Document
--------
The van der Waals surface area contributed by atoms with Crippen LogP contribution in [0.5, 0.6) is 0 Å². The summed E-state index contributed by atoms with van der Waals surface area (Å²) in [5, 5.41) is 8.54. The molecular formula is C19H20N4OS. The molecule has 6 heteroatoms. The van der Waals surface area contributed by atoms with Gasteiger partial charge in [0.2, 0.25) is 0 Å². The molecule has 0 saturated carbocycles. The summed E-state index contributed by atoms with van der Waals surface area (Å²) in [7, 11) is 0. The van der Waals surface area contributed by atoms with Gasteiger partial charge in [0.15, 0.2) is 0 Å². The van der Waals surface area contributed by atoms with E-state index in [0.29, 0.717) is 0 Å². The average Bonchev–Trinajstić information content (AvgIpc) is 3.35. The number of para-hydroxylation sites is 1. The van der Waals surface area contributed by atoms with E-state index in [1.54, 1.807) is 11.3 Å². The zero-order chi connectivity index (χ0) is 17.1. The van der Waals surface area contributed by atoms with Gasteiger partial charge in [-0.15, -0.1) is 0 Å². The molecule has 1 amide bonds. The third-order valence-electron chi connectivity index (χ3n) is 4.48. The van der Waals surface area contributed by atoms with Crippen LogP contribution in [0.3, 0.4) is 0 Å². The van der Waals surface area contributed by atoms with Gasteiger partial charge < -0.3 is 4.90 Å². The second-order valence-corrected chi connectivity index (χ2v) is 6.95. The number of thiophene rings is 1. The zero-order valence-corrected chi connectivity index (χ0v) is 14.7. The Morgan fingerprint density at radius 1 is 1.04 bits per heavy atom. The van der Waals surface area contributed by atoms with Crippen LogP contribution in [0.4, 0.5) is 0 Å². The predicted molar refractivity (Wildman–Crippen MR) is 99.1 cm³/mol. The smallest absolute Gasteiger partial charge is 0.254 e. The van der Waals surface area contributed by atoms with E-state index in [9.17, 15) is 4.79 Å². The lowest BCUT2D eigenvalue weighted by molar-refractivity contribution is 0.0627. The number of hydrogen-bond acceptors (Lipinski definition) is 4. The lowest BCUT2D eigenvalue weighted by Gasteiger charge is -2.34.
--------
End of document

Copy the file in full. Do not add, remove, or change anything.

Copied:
The van der Waals surface area contributed by atoms with Crippen LogP contribution in [0.5, 0.6) is 0 Å². The summed E-state index contributed by atoms with van der Waals surface area (Å²) in [5, 5.41) is 8.54. The molecular formula is C19H20N4OS. The molecule has 6 heteroatoms. The van der Waals surface area contributed by atoms with Gasteiger partial charge in [0.2, 0.25) is 0 Å². The molecule has 0 saturated carbocycles. The summed E-state index contributed by atoms with van der Waals surface area (Å²) in [7, 11) is 0. The van der Waals surface area contributed by atoms with Gasteiger partial charge in [0.15, 0.2) is 0 Å². The van der Waals surface area contributed by atoms with E-state index in [0.29, 0.717) is 0 Å². The average Bonchev–Trinajstić information content (AvgIpc) is 3.35. The number of para-hydroxylation sites is 1. The van der Waals surface area contributed by atoms with E-state index in [1.54, 1.807) is 11.3 Å². The zero-order chi connectivity index (χ0) is 17.1. The van der Waals surface area contributed by atoms with Gasteiger partial charge in [-0.15, -0.1) is 0 Å². The molecule has 1 amide bonds. The third-order valence-electron chi connectivity index (χ3n) is 4.48. The van der Waals surface area contributed by atoms with Crippen LogP contribution in [0.3, 0.4) is 0 Å². The van der Waals surface area contributed by atoms with Gasteiger partial charge < -0.3 is 4.90 Å². The second-order valence-corrected chi connectivity index (χ2v) is 6.95. The number of thiophene rings is 1. The zero-order valence-corrected chi connectivity index (χ0v) is 14.7. The Morgan fingerprint density at radius 1 is 1.04 bits per heavy atom. The van der Waals surface area contributed by atoms with Crippen LogP contribution in [0.4, 0.5) is 0 Å². The predicted molar refractivity (Wildman–Crippen MR) is 99.1 cm³/mol. The smallest absolute Gasteiger partial charge is 0.254 e. The van der Waals surface area contributed by atoms with E-state index in [9.17, 15) is 4.79 Å². The lowest BCUT2D eigenvalue weighted by molar-refractivity contribution is 0.0627. The number of hydrogen-bond acceptors (Lipinski definition) is 4. The lowest BCUT2D eigenvalue weighted by Gasteiger charge is -2.34.